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Transiting Deception Pass In A Pocket Of Fog

Deception Pass

Heading for Deception Pass

After spending a pleasant night on the hook at Hope Island, we woke to a blanket of fog so thick, we could hardly see more then 150 feet in any direction. We waited and waited until finally, close to our planned departure time, the fog began to lift a little. We pulled anchor, turned on our radar and headed towards Deception Pass. A safe trip through Deception Pass needs to done at slack tide. We needed to be positioned at the pass for the optimal tidal event.

Deception Pass

We ended up following a barge through Deception Pass while holding our breaths.

The fog continued to lift as we made our way to the pass, however, we were surprised when we arrived to see a wall of fog completely covering the cut. We idled in a circular pattern, along with a couple of other boats, waiting as long as we could for the possibility of the fog lifting but it never did. At precisely slack tide, we saw a big tugboat heading towards the narrow pass and decided to follow them through the foggy channel. We were close enough to see the tug boat and that’s about all, we couldn’t even see the bridge that spans the channel until we were almost directly under it.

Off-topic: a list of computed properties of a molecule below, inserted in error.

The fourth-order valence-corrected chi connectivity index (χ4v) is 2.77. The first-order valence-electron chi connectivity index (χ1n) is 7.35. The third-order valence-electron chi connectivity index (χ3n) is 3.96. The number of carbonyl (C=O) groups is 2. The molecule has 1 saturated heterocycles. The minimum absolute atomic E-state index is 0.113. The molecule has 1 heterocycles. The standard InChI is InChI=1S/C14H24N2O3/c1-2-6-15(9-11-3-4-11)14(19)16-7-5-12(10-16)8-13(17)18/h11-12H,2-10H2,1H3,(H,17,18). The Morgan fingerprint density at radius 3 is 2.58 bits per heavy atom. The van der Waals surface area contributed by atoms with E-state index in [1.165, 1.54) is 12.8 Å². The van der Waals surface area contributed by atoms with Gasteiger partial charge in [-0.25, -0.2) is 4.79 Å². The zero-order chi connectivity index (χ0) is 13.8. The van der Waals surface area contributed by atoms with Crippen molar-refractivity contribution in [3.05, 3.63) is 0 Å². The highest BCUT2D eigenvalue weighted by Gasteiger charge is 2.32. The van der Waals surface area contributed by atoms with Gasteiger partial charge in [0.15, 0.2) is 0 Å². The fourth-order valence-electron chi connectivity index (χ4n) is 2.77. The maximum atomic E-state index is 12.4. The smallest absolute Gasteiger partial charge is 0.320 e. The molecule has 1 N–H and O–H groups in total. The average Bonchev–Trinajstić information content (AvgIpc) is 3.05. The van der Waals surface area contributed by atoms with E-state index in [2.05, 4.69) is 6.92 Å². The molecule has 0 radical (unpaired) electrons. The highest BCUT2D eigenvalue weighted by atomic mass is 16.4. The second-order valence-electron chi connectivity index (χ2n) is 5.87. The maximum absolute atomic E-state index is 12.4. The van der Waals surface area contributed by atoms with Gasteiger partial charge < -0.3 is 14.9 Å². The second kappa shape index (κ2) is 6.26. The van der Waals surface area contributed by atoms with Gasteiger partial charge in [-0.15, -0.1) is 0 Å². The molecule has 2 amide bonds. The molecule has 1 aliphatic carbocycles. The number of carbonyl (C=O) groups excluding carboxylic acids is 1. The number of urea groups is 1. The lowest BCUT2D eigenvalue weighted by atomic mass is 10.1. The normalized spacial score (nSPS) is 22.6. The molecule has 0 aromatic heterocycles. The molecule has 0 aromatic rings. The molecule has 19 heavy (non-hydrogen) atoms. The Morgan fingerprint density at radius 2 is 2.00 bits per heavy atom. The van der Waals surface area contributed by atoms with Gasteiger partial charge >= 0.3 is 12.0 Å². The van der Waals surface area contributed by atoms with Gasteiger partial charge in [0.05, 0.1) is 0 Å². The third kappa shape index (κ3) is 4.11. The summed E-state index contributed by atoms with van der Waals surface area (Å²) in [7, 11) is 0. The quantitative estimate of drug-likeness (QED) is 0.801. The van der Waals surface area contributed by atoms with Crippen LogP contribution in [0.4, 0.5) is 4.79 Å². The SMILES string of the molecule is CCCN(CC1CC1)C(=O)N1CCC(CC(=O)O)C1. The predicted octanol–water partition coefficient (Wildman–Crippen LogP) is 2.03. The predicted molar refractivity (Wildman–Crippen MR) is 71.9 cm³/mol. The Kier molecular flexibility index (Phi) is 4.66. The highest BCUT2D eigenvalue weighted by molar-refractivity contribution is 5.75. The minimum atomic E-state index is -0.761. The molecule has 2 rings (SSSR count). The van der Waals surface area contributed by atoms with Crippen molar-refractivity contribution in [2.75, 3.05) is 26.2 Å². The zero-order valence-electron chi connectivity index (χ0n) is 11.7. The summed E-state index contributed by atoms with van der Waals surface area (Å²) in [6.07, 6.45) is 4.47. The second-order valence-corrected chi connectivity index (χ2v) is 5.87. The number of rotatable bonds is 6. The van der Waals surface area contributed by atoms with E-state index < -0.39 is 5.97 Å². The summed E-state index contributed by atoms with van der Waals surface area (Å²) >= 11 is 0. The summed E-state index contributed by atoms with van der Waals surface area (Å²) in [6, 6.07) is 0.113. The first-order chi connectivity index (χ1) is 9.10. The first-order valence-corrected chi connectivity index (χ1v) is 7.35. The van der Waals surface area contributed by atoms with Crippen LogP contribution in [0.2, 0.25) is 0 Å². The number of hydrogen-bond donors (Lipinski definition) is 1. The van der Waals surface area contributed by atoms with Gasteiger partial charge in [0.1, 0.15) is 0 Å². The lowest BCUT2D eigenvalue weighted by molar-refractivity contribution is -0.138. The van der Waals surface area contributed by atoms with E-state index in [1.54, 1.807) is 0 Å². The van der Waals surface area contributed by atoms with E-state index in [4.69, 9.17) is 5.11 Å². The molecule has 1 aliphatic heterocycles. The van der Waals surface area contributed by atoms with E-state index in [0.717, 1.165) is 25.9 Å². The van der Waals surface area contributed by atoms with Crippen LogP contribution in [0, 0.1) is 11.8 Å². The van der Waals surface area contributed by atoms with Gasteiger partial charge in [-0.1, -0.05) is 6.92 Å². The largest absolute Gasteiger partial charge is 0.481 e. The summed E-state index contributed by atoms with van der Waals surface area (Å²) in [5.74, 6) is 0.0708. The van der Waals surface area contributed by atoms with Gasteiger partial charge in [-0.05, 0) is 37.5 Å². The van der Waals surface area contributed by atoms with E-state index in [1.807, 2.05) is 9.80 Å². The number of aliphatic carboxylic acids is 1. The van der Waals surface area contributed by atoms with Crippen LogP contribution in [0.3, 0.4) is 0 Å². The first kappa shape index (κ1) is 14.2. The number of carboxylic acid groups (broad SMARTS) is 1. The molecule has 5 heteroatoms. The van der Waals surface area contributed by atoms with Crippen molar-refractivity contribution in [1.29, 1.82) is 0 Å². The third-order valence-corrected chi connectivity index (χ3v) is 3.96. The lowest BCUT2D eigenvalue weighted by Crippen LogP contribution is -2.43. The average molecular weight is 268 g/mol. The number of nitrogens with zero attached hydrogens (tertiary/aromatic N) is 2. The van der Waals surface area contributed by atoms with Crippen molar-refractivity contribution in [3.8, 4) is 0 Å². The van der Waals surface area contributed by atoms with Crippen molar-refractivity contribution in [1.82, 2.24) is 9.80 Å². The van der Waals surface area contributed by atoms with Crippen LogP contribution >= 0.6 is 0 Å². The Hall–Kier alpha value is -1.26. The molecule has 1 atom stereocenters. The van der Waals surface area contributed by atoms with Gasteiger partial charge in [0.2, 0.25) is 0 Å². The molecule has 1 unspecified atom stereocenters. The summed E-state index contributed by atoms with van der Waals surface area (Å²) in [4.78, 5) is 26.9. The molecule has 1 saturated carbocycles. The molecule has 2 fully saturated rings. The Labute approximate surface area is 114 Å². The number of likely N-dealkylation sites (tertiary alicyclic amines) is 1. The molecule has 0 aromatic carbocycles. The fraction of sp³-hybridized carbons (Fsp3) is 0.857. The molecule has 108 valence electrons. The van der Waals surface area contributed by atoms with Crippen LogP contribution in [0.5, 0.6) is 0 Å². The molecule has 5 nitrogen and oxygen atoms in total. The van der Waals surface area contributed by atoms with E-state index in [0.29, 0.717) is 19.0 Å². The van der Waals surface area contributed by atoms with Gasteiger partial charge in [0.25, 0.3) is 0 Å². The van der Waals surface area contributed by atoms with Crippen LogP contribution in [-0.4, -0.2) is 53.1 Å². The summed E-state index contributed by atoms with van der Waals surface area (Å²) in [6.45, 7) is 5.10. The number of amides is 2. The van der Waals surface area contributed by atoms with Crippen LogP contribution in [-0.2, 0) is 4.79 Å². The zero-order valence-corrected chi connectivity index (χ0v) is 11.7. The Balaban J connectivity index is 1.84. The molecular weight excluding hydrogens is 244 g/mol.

Deception Pass

Deception Pass

Looking off our back deck we could see a barge bringing up the rear (below).

Deception Pass

Once we cleared the bridge the channel opened up, we were heading south, the tugboat and barge were heading north, we parted ways and headed into a thick white haze with smooth, glassy water beneath us. Without the tugboat for guidance, we idled ever so slowly around Deception Island and inched our way south, staying attentive to the stray radar bleeps on our radar screen. We traversed the whole length of Whidbey Island in complete fog that lifted ever so slightly as we crossed the Strait of Juan de Fuca and got closer to Port Townsend, 18 miles south. The good thing about foggy conditions is that the surface water is typically fairly calm.

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